It’s strange to think that more than 1000 years ago Nijmegen was more than a sleepy town in Eastern Netherlands. However, at that time it was a city of great importance: a former Roman town, one of the largest in the area, it was situated close Aachen, the center of power of Charlemagne’s empire. The emperor stopped in Nijmegen at least four times with his itinerant court. He had a palace built there, on the Valkhof hill, and his successors would enlarge it, keeping it as an imperial residence for a few hundred years. Due to the regular visits of the imperial court, the city was much more connected to the world (and to the international politics of the time) than in later centuries.
Let’s look for instance at the biography of a member of the imperial family with a very special destiny, whose life was connected the Imperial palace in Nijmegen. Her name was Theophanu, she was a byzantine princess born around 955 in Constantinople, and she had been sent in 972 to marry emperor Otto the 2nd of the Holy Roman Empire. His empire was one of the successor states of Charlemagne’s empire, based in Germany, but which also included most of Central Europe, from Eastern France to Austria and large parts of Italy. Through this political marriage, peace was finally cemented between the Byzantines and the Germans, after a few decades of sporadic conflicts.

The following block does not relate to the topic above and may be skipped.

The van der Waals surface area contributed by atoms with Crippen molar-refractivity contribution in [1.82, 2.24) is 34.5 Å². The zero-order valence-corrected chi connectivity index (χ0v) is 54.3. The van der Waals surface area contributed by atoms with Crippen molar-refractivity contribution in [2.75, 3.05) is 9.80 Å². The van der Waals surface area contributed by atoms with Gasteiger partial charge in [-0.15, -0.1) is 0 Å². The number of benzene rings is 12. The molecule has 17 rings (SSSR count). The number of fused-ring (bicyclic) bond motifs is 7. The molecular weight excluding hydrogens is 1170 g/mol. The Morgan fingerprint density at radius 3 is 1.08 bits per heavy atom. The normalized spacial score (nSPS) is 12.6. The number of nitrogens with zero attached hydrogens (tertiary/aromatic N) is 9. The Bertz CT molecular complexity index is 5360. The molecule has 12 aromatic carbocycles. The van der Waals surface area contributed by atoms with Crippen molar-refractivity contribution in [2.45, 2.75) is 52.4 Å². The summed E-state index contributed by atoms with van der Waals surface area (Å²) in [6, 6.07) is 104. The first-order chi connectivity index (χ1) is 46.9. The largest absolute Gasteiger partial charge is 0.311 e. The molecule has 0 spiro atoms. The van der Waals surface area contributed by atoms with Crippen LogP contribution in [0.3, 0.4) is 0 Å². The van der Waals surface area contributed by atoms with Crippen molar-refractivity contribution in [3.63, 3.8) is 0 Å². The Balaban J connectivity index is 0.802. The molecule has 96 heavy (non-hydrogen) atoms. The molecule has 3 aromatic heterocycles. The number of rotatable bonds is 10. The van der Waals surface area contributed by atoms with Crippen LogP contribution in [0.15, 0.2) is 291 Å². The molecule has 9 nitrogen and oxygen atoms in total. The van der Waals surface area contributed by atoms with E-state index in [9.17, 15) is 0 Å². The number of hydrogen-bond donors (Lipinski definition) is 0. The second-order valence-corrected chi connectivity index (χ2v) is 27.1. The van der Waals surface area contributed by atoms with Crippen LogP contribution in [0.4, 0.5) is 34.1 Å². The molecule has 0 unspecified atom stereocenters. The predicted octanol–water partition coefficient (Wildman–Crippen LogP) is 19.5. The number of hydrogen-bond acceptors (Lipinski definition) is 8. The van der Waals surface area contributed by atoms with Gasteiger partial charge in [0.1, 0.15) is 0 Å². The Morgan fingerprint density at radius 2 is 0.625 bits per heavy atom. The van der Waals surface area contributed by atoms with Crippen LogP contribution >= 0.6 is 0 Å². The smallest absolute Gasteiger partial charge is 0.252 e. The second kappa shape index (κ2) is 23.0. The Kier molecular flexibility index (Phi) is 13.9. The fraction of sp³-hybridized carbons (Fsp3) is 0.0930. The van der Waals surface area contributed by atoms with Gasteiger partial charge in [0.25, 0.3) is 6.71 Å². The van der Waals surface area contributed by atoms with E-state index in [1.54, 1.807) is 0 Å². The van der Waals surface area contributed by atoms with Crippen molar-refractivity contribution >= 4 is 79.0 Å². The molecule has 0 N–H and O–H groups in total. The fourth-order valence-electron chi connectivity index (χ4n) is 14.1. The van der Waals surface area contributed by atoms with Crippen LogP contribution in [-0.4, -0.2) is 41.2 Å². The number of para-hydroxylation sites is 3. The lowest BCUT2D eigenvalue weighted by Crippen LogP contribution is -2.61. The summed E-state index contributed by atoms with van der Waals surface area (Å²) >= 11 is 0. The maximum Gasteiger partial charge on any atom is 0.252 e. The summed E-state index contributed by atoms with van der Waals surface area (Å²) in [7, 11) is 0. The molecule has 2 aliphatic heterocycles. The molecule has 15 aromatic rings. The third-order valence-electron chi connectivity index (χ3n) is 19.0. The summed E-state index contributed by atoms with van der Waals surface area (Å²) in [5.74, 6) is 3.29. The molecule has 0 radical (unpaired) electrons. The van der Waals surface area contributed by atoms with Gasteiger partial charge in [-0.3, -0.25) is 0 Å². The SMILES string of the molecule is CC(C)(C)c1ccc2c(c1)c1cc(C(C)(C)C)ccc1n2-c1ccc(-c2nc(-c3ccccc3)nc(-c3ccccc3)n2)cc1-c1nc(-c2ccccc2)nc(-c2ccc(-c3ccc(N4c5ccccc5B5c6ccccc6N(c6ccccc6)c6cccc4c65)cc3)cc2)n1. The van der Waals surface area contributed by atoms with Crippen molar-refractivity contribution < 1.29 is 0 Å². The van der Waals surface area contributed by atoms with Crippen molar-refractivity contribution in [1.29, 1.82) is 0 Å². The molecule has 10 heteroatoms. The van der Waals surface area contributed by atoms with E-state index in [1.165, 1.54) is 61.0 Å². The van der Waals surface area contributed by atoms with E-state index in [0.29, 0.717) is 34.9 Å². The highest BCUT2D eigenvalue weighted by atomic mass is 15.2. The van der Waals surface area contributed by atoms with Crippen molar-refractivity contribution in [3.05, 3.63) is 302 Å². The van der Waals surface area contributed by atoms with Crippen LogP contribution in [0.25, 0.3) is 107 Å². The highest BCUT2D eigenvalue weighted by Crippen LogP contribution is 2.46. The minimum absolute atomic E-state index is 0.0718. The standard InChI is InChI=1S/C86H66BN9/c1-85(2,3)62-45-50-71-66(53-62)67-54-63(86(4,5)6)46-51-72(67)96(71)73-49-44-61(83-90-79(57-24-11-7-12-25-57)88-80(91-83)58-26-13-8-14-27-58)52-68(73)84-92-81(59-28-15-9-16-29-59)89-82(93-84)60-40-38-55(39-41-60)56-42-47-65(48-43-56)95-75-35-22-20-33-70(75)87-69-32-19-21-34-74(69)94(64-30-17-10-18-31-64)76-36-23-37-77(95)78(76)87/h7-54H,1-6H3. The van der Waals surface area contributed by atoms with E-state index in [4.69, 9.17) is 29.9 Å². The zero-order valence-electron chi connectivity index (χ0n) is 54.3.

Theophanu was not very popular when she arrived at the German imperial court. The sophisticated byzantine culture that she represented was still centuries ahead of the one she found in her new home. Her contemporaries were shocked to discover that she insisted to have a bath every day, and that she ate her food using a fork (apparently she was the first person in Western Europe to do that). They also disliked her taste for luxury. However, when her husband died suddenly a few years later, she proved to be a very capable leader: for 6 years, she ruled the Holy Roman Empire as a regent for her son. She styled herself emperor and issued decrees in her own name, quite unusual in an age when women had a mostly subordinate role, but keeping up with the byzantine traditions of that time. Theophanu passed away in Nijmegen, one of her favorite residences, in June 991, at less then 40 year old. Through her skills, she managed to keep together her unruly subjects, preserving her son’s heritage.
Unfortunately not much is left in Nijmegen to remind us of this rich history. The imperial palace was damaged in the 17th century by the invading French army, and almost completely dismantled after 1795. Today, only a small chapel and some ruins remain to remind us of a world so different from our own. However, the city is worth a visit, and a great view of the Waal river should convince you to climb the small hill that used to be the castle’s site.
You can find more details about Theophanu and her unusual destiny here: